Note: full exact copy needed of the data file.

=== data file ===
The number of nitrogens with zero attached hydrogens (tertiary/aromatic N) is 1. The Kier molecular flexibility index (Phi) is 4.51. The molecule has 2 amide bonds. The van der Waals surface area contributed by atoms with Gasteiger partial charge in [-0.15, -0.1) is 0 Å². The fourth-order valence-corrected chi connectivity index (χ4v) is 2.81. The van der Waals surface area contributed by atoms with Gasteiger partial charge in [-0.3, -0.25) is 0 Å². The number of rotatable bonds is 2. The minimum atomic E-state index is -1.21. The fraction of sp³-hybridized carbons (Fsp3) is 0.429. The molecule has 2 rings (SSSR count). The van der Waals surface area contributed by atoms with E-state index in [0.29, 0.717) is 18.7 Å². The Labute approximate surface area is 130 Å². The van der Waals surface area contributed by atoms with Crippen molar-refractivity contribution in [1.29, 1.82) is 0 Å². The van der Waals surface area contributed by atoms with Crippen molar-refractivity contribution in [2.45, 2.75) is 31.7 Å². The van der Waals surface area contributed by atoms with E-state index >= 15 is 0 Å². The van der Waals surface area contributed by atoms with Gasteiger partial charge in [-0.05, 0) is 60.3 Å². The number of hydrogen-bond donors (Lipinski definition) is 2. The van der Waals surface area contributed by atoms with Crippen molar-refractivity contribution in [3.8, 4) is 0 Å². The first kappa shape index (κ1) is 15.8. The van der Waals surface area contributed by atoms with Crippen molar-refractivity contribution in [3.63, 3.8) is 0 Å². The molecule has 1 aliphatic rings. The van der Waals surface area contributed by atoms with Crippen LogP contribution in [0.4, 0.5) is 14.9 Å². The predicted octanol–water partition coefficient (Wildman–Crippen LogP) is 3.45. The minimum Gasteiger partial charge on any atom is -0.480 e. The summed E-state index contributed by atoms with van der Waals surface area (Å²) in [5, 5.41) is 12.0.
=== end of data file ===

The number of nitrogens with zero attached hydrogens (tertiary/aromatic N) is 1. The Kier molecular flexibility index (Phi) is 4.51. The molecule has 2 amide bonds. The van der Waals surface area contributed by atoms with Gasteiger partial charge in [-0.15, -0.1) is 0 Å². The fourth-order valence-corrected chi connectivity index (χ4v) is 2.81. The van der Waals surface area contributed by atoms with Gasteiger partial charge in [-0.3, -0.25) is 0 Å². The number of rotatable bonds is 2. The minimum atomic E-state index is -1.21. The fraction of sp³-hybridized carbons (Fsp3) is 0.429. The molecule has 2 rings (SSSR count). The van der Waals surface area contributed by atoms with E-state index in [0.29, 0.717) is 18.7 Å². The Labute approximate surface area is 130 Å². The van der Waals surface area contributed by atoms with Crippen molar-refractivity contribution in [1.29, 1.82) is 0 Å². The van der Waals surface area contributed by atoms with Crippen molar-refractivity contribution in [2.45, 2.75) is 31.7 Å². The van der Waals surface area contributed by atoms with E-state index >= 15 is 0 Å². The van der Waals surface area contributed by atoms with Gasteiger partial charge in [-0.05, 0) is 60.3 Å². The number of hydrogen-bond donors (Lipinski definition) is 2. The van der Waals surface area contributed by atoms with Crippen molar-refractivity contribution in [3.8, 4) is 0 Å². The first kappa shape index (κ1) is 15.8. The van der Waals surface area contributed by atoms with Crippen molar-refractivity contribution in [3.63, 3.8) is 0 Å². The molecule has 1 aliphatic rings. The van der Waals surface area contributed by atoms with Crippen LogP contribution in [0.4, 0.5) is 14.9 Å². The predicted octanol–water partition coefficient (Wildman–Crippen LogP) is 3.45. The minimum Gasteiger partial charge on any atom is -0.480 e. The summed E-state index contributed by atoms with van der Waals surface area (Å²) in [5, 5.41) is 12.0.